GST Council meets to iron out differences, unlikely to meet 1 April 2017 roll-out deadline

New Delhi: Sharing of power still continues to be the sticking point at the seventh two-day GST Council meeting that concluded on Friday.

It is yet to be unanimously decided that under the Integrated Goods and Services Taxes (IGST) law, whether power can be shared with the states or the Centre shall have it exclusively.

 GST Council meets to iron out differences, unlikely to meet 1 April 2017 roll-out deadline

Finance Minister Arun Jaitley. PTI

This makes the long-pending GST roll-out deadline on 1 April 2017 increasingly unachievable. The two important issues – dual control and cross empowerment issues continue to be pending.

All eyes are now on the post-New Year GST Council meeting to be held on 3 and 4 January 2017.

Even during the fifth GST Council meeting on 3 and 4 December no unanimity could be reached on these two issues.
However, in a significant breakthrough in Friday’s meeting, primary drafts of CGST and model SGST, and the basic draft of compensation law got approved without many hurdles, before they could be tabled in Parliament.

"Primary drafts of CGST and model SGST laws have been unanimously passed. But, two aspects of the IGST law are yet to be decided. First, territory of the states to be decided and second, whether power can be shared with the states or Centre will have it," Finance Minister Arun Jaitley said after the Friday meeting.

As the day one of the two-day Council meet on Thursday ended with no discussion on dual control, it was hoped that in today’s (Day 2) meeting a unanimity could be achieved on the contentious issue over the dual control of assesses.

On the issue of cross empowerment, the government wants to weigh on the pros and cons of the issue to ensure a single interface under GST, which will subsume service tax, value-added tax (VAT), excise and other local levies.

The issue of dual control pertains to the issue of administration of transactions above Rs 1.5 crore. During the Council’s meeting held in September, it was decided that states would have exclusive jurisdiction over transactions below Rs 1.5 crore.

For transactions above Rs 1.5 crore, it was decided that dual audit by the Centre and the state would be conducted on that particular amount. This emerged as a hurdle in reaching unanimity on this issue.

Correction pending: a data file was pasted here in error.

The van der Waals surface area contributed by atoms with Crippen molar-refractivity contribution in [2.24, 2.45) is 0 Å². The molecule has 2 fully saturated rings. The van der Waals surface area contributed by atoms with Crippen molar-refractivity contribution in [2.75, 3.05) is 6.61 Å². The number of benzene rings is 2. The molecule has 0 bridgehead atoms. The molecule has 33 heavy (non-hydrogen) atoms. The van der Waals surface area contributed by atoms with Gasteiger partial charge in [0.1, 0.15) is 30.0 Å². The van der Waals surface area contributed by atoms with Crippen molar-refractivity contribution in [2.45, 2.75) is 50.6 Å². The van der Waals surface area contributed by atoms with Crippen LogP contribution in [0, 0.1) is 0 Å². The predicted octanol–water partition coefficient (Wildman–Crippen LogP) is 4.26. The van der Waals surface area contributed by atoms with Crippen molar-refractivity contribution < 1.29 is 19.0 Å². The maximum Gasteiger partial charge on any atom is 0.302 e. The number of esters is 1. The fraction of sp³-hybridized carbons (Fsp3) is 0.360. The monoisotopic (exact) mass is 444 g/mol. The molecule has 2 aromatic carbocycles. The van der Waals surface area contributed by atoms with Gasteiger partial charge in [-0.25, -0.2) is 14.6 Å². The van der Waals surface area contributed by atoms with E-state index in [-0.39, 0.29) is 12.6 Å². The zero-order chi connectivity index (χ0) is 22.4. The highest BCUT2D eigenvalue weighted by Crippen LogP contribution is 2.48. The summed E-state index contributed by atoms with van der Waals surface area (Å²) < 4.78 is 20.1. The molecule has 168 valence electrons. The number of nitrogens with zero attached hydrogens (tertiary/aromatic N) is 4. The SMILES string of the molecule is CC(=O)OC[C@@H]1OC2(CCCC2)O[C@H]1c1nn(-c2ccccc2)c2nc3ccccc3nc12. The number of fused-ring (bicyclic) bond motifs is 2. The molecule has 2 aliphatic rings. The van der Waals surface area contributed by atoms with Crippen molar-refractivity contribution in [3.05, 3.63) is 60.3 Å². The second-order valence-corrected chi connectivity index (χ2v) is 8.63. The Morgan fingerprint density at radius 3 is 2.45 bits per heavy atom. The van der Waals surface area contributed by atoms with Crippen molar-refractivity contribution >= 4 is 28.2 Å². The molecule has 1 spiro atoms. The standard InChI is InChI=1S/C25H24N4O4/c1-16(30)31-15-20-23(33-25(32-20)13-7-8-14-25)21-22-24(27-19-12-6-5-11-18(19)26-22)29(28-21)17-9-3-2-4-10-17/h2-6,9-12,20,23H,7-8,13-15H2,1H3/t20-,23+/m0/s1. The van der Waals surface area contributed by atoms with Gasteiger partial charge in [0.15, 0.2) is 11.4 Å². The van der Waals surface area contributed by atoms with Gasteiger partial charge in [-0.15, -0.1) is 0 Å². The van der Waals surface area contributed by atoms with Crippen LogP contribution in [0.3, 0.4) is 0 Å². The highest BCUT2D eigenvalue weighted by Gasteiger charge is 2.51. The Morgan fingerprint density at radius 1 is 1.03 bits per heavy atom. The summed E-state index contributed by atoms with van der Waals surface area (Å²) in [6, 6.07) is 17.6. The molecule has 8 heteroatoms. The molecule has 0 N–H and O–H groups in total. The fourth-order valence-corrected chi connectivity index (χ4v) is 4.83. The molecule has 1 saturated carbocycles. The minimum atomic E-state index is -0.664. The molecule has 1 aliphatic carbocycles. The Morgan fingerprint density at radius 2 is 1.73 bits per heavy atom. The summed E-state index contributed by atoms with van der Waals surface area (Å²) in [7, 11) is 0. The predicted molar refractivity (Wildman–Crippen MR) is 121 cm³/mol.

Five state governments — Uttar Pradesh, West Bengal, Tamil Nadu, Kerala and Uttarakhand — have been asking for an exclusive control over small taxpayers below Rs 1.5 crore limit.

Meanwhile, the ghost of demonetisation appeared as a new road block for tax rollout during the fifth meeting.

West Bengal Chief Minister Mamata Banerjee strongly opposed the GST on the ground of demonetisation, as she had demanded the revoking of currency note ban.

"The next council meeting on 3 and 4 January will be important and we’re keeping fingers crossed as the issue of dual control will be debated, along with IGST law. Apart from this, a few state governments expressed concerns over the impact of demonetisation on state’s economy, which they think could have a cascading effect once GST is in place," a source, who was a part of today’s meeting told Firstpost.

Compensation to states for loss of revenue on account of implementation of GST was widely debated today.

"Andhra Pradesh does not accept levy of cess by the Centre on certain goods to compensate the states for loss of revenue arising out of implementation of GST in the five years starting from 2017-18. The FM during the Empowered Committee meeting held in Kolkata on 14 June had said that the central government was committed to compensate the states for loss of revenue on account of implementation of GST. The proposal to levy cess on certain goods, instead of compensating from the revenues of Consolidated Fund of India, is not at all justified. Instead, the compensation must be given from the Consolidated Fund only," said Andhra Pradesh, Finance Minister, Yanamala Ramakrishnudu.

Updated Date: Dec 23, 2016 22:31:28 IST